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State v. Easley

November 30, 2009

STATE OF NEW JERSEY, PLAINTIFF-RESPONDENT,
v.
DARREN A. EASLEY, DEFENDANT-APPELLANT.



On appeal from the Superior Court of New Jersey, Law Division, Somerset County, Indictment No. 03-12-0818.

Per curiam.

NOT FOR PUBLICATION WITHOUT THE APPROVAL OF THE APPELLATE DIVISION

Submitted October 5, 2009

Before Judges Baxter and Alvarez.

Tried to a jury, defendant Darren A. Easley was convicted of first-degree robbery, N.J.S.A. 2C:15-1a(2), and fourth-degree possession of an imitation firearm, N.J.S.A. 2C:39-4e. On September 18, 2006, defendant was sentenced to fourteen years imprisonment, subject to the No Early Release Act (NERA), N.J.S.A. 2C:43-7.2, on the robbery count, and a concurrent one-year term for the imitation firearm count. Appropriate fees and penalties were imposed. Defendant appeals and we affirm.

The following facts were developed at trial. On November 24, 2003, Nicholas Lombardo, a security officer employed at a Target store in Watchung, noticed defendant on the closed-circuit TV system as he quickly pushed a shopping cart into the store. Moments later, Lombardo saw defendant stacking items on the "baby seat" area of the cart. Because it is not uncommon for shoplifters to erect a wall behind which they can hide stolen goods in their clothing, Lombardo focused his attention on defendant. When defendant approached an aisle in the store not visible on the surveillance system, Lombardo left the security office, while his partner, Camille Jeanolouise, continued to attempt to monitor defendant's movements on-camera. As Lombardo approached defendant, he saw him "grabbing . . . [razor] blades and concealing them inside his coat." Lombardo radioed Jeanolouise, and asked Lavar Graves, a store manager, for assistance.

Lombardo confronted defendant within the vestibule area leading to the sidewalk as he was leaving the store. Defendant ignored him and continued to walk out of the store. Jeanolouise had arrived by then; he and Lombardo grabbed defendant's arms and unsuccessfully struggled to put defendant in handcuffs. Graves stepped in to assist. Lombardo testified that defendant was "quite belligerent," "non-cooperative," and denied having merchandise on his person.

When defendant broke free, he reached into his pocket and took out what appeared to be a handgun. As he did so, packages of razor blades fell out of his clothing onto the ground. Lombardo thought that the weapon looked like a black revolver, approximately twelve to fourteen inches in length. Graves described the gun as black with a brown handle, similar to a 22 caliber.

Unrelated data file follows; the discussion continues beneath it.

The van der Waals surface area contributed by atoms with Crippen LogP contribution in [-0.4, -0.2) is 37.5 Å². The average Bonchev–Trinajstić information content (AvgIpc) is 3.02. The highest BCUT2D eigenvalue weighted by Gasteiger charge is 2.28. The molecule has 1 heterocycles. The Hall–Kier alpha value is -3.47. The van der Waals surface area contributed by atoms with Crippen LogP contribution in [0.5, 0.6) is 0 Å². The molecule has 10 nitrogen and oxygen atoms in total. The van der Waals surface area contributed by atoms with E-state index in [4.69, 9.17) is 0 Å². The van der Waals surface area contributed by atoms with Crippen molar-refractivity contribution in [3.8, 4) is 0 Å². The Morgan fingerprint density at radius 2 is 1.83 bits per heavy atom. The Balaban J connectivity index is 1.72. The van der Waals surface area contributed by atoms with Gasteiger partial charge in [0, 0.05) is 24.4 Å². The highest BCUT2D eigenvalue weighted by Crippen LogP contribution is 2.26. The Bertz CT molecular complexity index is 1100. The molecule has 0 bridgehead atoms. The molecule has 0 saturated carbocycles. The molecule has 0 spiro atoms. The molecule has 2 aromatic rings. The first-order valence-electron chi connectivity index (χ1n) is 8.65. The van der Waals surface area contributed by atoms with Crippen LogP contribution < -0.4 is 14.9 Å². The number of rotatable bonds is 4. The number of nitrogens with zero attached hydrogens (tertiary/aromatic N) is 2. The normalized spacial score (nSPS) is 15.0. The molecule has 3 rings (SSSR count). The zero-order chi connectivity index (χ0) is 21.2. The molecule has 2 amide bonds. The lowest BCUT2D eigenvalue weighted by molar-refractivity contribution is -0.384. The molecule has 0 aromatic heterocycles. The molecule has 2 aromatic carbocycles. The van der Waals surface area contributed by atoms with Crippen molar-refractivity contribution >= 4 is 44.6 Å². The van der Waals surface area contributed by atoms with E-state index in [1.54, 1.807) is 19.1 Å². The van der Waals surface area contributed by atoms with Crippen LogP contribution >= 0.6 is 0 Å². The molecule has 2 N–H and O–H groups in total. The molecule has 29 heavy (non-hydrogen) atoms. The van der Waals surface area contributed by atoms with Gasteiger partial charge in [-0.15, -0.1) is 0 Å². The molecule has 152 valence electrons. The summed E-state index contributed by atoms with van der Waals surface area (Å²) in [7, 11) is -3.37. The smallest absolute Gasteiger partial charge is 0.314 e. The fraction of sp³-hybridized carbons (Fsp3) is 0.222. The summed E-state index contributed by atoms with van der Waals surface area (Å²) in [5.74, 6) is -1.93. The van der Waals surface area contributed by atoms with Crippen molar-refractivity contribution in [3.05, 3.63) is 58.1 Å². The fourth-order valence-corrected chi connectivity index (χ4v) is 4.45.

Graves testified that defendant pointed the gun at him and said, "I'll blow you the f--- away . . . ." Lombardo, who witnessed defendant brandishing the weapon and threatening to kill Graves, told defendant he was free to leave, but followed him from a distance as he walked across the store parking lot to a tan Nissan. Lombardo immediately reported the incident to the Watchung police.

The driver of the Nissan, Charles Ralph Lindsay Jones, was located soon after the report. He claimed he had merely given defendant a ride to the Target store and waited while he went inside. When defendant returned, Jones noticed that defendant was "agitated" and "nervous." Jones said defendant told him, "let's go, we got to get out of here." While he was driving away from the store, defendant pulled a small black toy gun with a brown handle from his waistband and showed it to Jones. Jones asked defendant what happened, to which defendant responded that he "had to do what [he] had to do." Jones drove defendant to buy cigarettes, dropped him off, and was headed towards home when stopped by police.

Jones agreed to assist the authorities, and located defendant on a street in Plainfield. He drove him to a predesignated spot, where he was pulled over by police, and defendant was arrested. A toy gun matching the description given by Graves was found on defendant's person. One of the officers who testified on behalf of the State was previously acquainted with defendant, and recognized him on the surveillance tapes.

On appeal, defendant raises the following points:

POINT ONE

THE COURT COMMITTED REVERSIBLE ERROR WHEN IT INSTRUCTED THE JURY ON THE INCORRECT MENTAL STATE REGARDING THE ARMED ROBBERY CHARGE (PARTIALLY RAISED BELOW).

POINT TWO

THE TRIAL COURT ERRED BY FAILING TO CHARGE THE JURY ON THE LESSER INCLUDED OFFENSE OF TERRORISTIC THREATS (NOT RAISED BELOW).

POINT THREE

THE TRIAL COURT ERRED WHEN IT FAILED TO INSTRUCT THE JURY ON IMPERFECT SELF DEFENSE THAT, IF CHARGED, WOULD HAVE COMPELLED THE JURY TO CONSIDER WHETHER DEFENDANT BRANDISHED THE TOY GUN UNDER AN HONEST BUT MISTAKEN BELIEF HE NEEDED TO ACT IN SELF DEFENSE, NEGATING THE REQUIRED ELEMENT THAT DEFENDANT ACTED PURPOSELY TO PUT THE VICTIMS IN FEAR OF BODILY INJURY (NOT RAISED BELOW).

POINT FOUR

THE COURT ERRED WHEN IT CHARGED THE JURY ON THE USE OF DEADLY FORCE IN SELF DEFENSE WHEN THERE WAS NO FACTUAL BASIS FOR SUCH A CHARGE, FURTHER CONFUSING THE JURY AND PREJUDICING DEFENDANT BY PREVENTING THE JURY FROM FAIRLY CONSIDERING HIS DEFENSE (NOT RAISED BELOW).

POINT FIVE

THE PROSECUTOR'S COMMENTS ABOUT THE GRAND JURY PROCESS WERE IMPROPER BECAUSE HE URGED THE PETIT JURY TO CONSIDER THE FINDINGS OF THE GRAND JURY DURING ITS DELIBERATIONS (NOT RAISED BELOW).

POINT SIX

DEFENDANT'S SENTENCE WAS EXCESSIVE AND CONSTITUTED AN ...


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